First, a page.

Our nation’s most frequent female drinkers have been uncovered in a new survey out of Queensland.
A new survey has revealed the age of the Australian women who booze the most frequently — and no, they’re not teenage girls.
Women who drink more than any other age group are aged between 45 and 59, according to a researcher from the Queensland University of Technology.
These middle-aged women are consuming alcohol more frequently than younger women in their teens and early twenties — and, up to 13 percent of them are drinking more than two standard drinks per day.
Ms. Hanna Watling, a researcher from QUT’s Centre for Accident Research and Road Safety — Queensland (CARRS-Q), said that as women age they tend to abandon binge drinking for less heavy but more frequent levels of alcohol consumption.
Conversely, heavy drinking is more common among young women in their late teens and twenties.
What this means for women who drink frequently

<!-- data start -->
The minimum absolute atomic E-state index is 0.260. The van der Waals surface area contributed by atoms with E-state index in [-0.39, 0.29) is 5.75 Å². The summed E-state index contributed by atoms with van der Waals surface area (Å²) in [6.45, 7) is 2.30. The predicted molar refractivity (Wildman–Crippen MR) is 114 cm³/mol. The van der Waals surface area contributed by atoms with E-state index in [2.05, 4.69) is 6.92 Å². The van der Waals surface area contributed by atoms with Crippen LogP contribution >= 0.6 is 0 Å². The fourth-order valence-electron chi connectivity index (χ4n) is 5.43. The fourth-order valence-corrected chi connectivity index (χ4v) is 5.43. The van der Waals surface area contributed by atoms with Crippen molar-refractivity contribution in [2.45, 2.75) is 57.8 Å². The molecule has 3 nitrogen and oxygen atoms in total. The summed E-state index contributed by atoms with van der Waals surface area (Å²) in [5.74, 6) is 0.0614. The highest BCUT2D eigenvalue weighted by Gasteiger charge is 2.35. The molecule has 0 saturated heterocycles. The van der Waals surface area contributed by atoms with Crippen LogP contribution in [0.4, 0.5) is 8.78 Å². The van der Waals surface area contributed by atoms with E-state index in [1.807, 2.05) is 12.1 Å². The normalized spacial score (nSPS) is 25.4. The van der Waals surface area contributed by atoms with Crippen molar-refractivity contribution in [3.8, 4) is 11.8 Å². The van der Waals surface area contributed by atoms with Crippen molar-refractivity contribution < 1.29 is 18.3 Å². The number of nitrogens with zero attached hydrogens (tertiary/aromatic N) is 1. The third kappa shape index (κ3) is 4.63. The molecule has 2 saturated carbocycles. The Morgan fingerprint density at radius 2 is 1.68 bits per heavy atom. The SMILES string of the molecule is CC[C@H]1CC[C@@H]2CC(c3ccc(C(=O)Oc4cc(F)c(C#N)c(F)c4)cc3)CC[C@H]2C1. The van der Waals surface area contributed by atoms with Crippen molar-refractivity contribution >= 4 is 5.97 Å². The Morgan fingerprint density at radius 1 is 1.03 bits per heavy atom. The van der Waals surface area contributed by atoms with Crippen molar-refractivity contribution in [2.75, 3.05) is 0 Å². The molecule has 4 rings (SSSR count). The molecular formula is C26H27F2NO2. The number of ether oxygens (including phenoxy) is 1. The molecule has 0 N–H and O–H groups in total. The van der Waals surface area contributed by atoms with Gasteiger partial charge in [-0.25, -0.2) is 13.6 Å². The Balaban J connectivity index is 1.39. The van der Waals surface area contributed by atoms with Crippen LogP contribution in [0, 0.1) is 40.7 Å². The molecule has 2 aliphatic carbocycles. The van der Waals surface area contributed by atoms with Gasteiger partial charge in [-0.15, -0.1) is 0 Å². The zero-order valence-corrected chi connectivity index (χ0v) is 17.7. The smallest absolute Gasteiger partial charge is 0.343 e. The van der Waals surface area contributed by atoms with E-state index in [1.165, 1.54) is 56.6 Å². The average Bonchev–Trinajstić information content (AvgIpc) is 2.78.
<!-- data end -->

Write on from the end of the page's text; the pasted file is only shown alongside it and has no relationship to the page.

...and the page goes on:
Drinking frequently, but not excessively, is more likely to cause long-term damage — as opposed to accidents and violence often caused by intoxication related to binge drinking.
Some of the long-term negative health outcomes associated with frequent alcohol consumption include liver disease, heart disease, high blood pressure and increased risk of some cancers.
Ms. Watling says that when women increased their alcohol intake from two to three standard drinks a day, they more than tripled their lifetime risk of death from alcohol-related diseases.
Why are middle-aged women drinking so often?
While Ms. Watling has launched an Australian-wide online survey to find out why women over 45 are turning to the bottle, her initial results suggest that alcohol is an important part of everyday life for many — whether it’s habitual (i.e. enjoying a glass or two of wine in the evenings) or a way to deal with work-related stress or other worries.
“What we are concerned about is that those women, who drink moderately but often, may end up consuming a larger volume of alcohol than those who drink heavily but less frequently,” she said.
“Young women’s drinking has received a lot of attention and comparatively there is little research that focuses on women’s drinking habits beyond adolescence and young adulthood.”
“When we understand more about what’s going on for this particular group of drinkers we might be able to develop interventions that are tailored to their specific needs and their specific circumstances.”
The survey is open to all Australian women aged 45-59 who have consumed alcohol at least once in the past 30 days.